And so it began
Baby barra was taken out of the freezer and slowly defrosted by storing it for two days in the refrigerator.
Using a kitchen towel, dry the fish as well as you could, taking special care to dry off fluids from beneath the gill covers, the pectoral fins, and the anus. Failure to effectively clean off body fluids may result in it reacting with the ink at a later date.
Lay cleaned and dried fish on a bed of newspapers, and open the mouth for a more natural look. Next, fold sheets of newspapers so that they can support the fins and tail. With the help of a toothpick, carefully flare the fins. As the fish dries, the fins will stick to the newspaper and stay flared.
If your fish is colder than the room temperature, condensation tends to form. So it is best if you do all these in an air conditioned room with no breeze blowing on the work area. Continue to wipe away any condensation or body fluids which ooze out as you work.
Apply ink against the direction of the fish, so that ink is caught beneath the scales. In the final print, it is the outline that gives an impression of scales in the print. I apply a darker layer on top and lesser at the bottom to simulate the coloration of this Barra. I carefully avoid getting ink on the eye and will paint it in by hand later. Finally, I ink the fins and tail with a thicker coat of ink.
Made my final adjustments to the fins’ positioning, then apply rice paper over the fish.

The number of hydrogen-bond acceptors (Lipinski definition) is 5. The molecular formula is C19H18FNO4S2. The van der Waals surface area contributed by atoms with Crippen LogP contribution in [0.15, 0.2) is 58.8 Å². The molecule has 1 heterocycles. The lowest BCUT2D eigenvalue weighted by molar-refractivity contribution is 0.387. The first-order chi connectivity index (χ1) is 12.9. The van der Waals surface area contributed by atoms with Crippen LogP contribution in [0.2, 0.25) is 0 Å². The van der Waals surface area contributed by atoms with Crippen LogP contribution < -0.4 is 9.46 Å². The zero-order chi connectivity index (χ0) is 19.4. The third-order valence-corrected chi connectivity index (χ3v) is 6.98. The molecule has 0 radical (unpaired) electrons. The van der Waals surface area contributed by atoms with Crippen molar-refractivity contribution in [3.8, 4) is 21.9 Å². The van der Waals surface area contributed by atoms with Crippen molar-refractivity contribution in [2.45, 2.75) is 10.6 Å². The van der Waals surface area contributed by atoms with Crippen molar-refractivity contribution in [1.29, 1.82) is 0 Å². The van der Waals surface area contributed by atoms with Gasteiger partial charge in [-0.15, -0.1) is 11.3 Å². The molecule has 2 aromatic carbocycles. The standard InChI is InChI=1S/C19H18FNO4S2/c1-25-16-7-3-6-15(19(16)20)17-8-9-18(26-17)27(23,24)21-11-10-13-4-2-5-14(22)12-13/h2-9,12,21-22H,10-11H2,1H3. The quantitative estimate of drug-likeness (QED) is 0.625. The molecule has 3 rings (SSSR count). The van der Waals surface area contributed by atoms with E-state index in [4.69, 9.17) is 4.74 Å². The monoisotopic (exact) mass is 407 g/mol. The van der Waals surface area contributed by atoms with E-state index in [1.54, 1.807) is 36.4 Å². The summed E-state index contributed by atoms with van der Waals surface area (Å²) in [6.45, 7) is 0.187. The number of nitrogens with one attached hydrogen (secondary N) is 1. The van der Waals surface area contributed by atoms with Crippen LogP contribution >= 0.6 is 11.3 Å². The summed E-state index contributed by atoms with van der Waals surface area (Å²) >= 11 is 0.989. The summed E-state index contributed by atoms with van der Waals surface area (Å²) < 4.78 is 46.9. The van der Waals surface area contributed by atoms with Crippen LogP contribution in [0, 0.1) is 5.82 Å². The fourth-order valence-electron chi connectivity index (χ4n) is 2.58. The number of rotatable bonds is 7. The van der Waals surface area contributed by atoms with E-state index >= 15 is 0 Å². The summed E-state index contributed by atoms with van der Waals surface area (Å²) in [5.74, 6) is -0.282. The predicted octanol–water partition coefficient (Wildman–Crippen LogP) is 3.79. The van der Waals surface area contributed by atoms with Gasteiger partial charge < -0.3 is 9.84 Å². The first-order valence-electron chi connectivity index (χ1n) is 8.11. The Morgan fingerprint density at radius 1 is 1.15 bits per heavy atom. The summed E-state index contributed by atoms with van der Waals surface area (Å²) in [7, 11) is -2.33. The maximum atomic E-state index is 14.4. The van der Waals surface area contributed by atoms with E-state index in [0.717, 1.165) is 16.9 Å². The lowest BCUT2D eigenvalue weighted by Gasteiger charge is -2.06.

Note that there are two faces to a sheet of rice paper. The smooth (shiny side) is preferred as it will capture finer details than the rough side. Take careful measure of how you want to lay your paper before you apply it because once it touch the fish, you cannot reposition it again without smudging your print. That also means that you need to re-ink, re position etc all over again if you want to do a reprint.
Start rubbing the paper onto the fish, by following the lateral line. Once the paper is firmly pasted onto the fish, I move to rubbing over the dorsal fins and tail. Then I work the head. Finally I rub the bottom half of the fish starting from the anal fin working up to the stomach. Be careful not to apply too much pressure on the stomach as it may cause body fluids or faeces to leak out. In this print, you can see liquid had leaked out from the gills.
Finally, manually pull the pelvic fin outwards and press it to the paper with your thumb, then fold it back under the fish,to avoid smudging the print. Carefully peel the rice paper off starting from the head. Lay the Gyotaku on a flat sheet of newspaper to dry, ensuring that no wind will blow it away. After the print had dried, paint on the eyes and touch up some parts that you may have missed. (I will illustrate this in a future piece).
Label, sign and stamp your Guotaku and you have an artwork ready for framing.
Waste not Want not
So what happens to the fish? Well, this ink left a bluish-black stain on one side of the fish. After gutting and scaling the fish, the stain is still there. However, when I cooked it, I laid the fish on the printed side, so nobody knows that it had an ink stain. It still tasted great in Sweet and Sour.
So that’s all to making your own original artwork! It is simple, costs almost nothing, and you can see the fish you caught and reminisce the catch over and over.